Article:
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scious you do not possess; and that you are like the poor and vain man, who places strong padlocks on his trunks, so that the visitor may suppose they contain valuable articles, though he knows himself they are quite empty.

9.

G.-You are in love ! 'Tis proved by fifty thirgs,

And first and foremost, you deny it, sir,

A certain sign; and other things betray,
As dullness, moodiness, moroseness, shyness,
A lover is the dullest thing on earth,
I'd stake my credit on this single fact;
Who but a lover-or his antipodes,
A wise man-ever found out that the use

Of his tongue was to hold it? You're in love ! L.-Thy heart, wrung by sorrow, and outraged by those it has loved, is perishing beneath the torture, or as a resource, will petrify beneath the dripping well of life !

Mrs. Ellis.

10.

G.-Be not too ready to condemn

The
wrongs thy brothers

may

have done;
Ere ye too harshly censure them
For buman faults, ask—“Have I none ?”

Eliza Cook.

L.-Life's sunniest hours are not without

The shadow of some lingering doubt;

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Amid its brightest joys will steal
pectres of evil yet to feel-

Its warmest love is blent with fears,
Its confidence a trembling one,

Its smile—the harbinger of tears,
Its hope—the change of April's sun!
A weary lot-in mercy given
To fit the chastened soul for heaven.

Whittier.

11.

Unutterable happiness—which love
Alone bestows, and on a favored few.

12.

This shall be granted—that your means shall lie
Too low for envy, for contempt too high;
Some honor

you

shall have,
Not from great deeds--but good alone;
The unknown are better than ill known;
Rumor can ope

the

grave; Acquaintance you shall have, such as depends Not on the number, but the choice of friends.

Cowley.

13.

'Tis not in mortals to command success;
But all may do what's better-may deserve it!

Addison. C.

Ever constant, ever true,

Let the word be, No surrender;
Boldly dare, and greatly do;
This shall bring you bravely through ;

No surrender, no surrender!
Though the skies be overcast,
And upon the sleety blast,
Disappointments gather fast,

Beat them off with, No surrender!

Constant and courageous still,

Mind, the word is, No surrender!
Battle, though it be up-bill;
Stagger not at seeming ill,

No surrender, no surrender!
Hope-and thus your hope fulfill-
There's a way where there's a will,
And the way all cares to kill

Is to give them-No surrender !

Tupper.

14.

Let not one look of Fortune cast you down;
She were not Fortune if she did not frown;
Such as do braveliest bear her scorns awhile,
Are those on whom at last she most will smile.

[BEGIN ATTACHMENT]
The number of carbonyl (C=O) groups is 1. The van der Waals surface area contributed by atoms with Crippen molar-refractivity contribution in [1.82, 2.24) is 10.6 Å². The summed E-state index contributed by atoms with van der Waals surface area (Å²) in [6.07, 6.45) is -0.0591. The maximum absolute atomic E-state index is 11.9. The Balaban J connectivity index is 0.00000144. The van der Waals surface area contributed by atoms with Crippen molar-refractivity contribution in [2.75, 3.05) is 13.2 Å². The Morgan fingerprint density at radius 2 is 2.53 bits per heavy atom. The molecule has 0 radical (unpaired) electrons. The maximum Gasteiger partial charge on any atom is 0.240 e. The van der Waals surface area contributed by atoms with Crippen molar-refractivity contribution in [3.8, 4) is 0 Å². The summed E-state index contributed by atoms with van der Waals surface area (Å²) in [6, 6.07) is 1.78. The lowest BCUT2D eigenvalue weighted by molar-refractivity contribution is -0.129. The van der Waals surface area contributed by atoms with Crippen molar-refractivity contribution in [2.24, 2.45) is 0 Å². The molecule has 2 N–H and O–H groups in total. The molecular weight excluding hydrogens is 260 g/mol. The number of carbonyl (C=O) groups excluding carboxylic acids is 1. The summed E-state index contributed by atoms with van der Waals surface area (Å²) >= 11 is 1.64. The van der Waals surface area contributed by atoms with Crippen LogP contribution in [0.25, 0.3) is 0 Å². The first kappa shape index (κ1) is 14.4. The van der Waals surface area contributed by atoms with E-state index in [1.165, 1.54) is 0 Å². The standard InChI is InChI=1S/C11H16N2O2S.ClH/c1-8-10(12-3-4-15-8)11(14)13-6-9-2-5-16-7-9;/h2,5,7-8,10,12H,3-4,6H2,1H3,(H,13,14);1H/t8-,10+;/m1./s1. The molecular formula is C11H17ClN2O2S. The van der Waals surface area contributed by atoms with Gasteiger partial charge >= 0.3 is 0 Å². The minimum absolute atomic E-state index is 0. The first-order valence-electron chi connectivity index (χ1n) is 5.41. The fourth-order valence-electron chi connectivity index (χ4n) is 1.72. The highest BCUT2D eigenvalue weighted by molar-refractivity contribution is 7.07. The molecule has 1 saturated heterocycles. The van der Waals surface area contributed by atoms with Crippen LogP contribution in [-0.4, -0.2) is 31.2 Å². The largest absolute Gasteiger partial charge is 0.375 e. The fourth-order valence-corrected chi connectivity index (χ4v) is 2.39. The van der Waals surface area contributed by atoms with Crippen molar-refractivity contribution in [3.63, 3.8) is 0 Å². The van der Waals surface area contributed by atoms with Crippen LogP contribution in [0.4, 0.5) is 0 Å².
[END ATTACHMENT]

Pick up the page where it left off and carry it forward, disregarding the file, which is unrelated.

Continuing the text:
Lord Orrery.

15.

G.--You'll meet her at a country ball ;

There where the sound of flute and fiddle

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Gives signal sweet through the old hall
Of“ hands across,” and “ down the middle."

Praed.

L.-Nothing is so easy for a lady as to introduce herself —but recollect that nothing is more difficult than to do it gracefully, and without offending the rules of modesty and propriety.

D. M. A.

16.

G.-If you would wish to shine in the “ beau monde"

And gain the good opinion of the fair,
No conjuration in this world is found

So good as flattery's enticing air;
I've seen it often tried, and never yet
Have seen it fail to catch them in the net.

L-Try flattery-few men can stand the proof,
If properly applied, and strong enough.

D. M. A.

17.

G. -I think there is a rival in the case,

A very rich, and very stupid fellow.

Sargent

L.-The bee thro' many a garden roves,

And hums the lay of courtship o'er,
But, when he finds the flower he loves,
He settles there, and sings no more.

Moore

C.

18.

6.-She loves the invisible lutes of the air,

The chords that vibrate to the hands of the fair,
Where minstrelsy brightens the midnight of care,

And steals to the heart like a dove;
But even in melody there is a choice,
And though she in all its sweet forms may rejoice,
There's none thrills her soul like the tones of the voice

When breathed by the one she doth love.

L.--He longs not for the cherries on the trees,

So much as those which on a lip he sees;
And more affection bears he to the rose
That in a cheek than in a garden grows.

Randolph.

19.

'Twill range and ramble wherever it will,
And as it lists, be fierce or still-
Gentle and mild with the morning light,
Yet growl like a fettered fiend ere night;
'Twill love, and cherish, and bless to-day
What to-morrow it ruthlessly rends away.

Willis.

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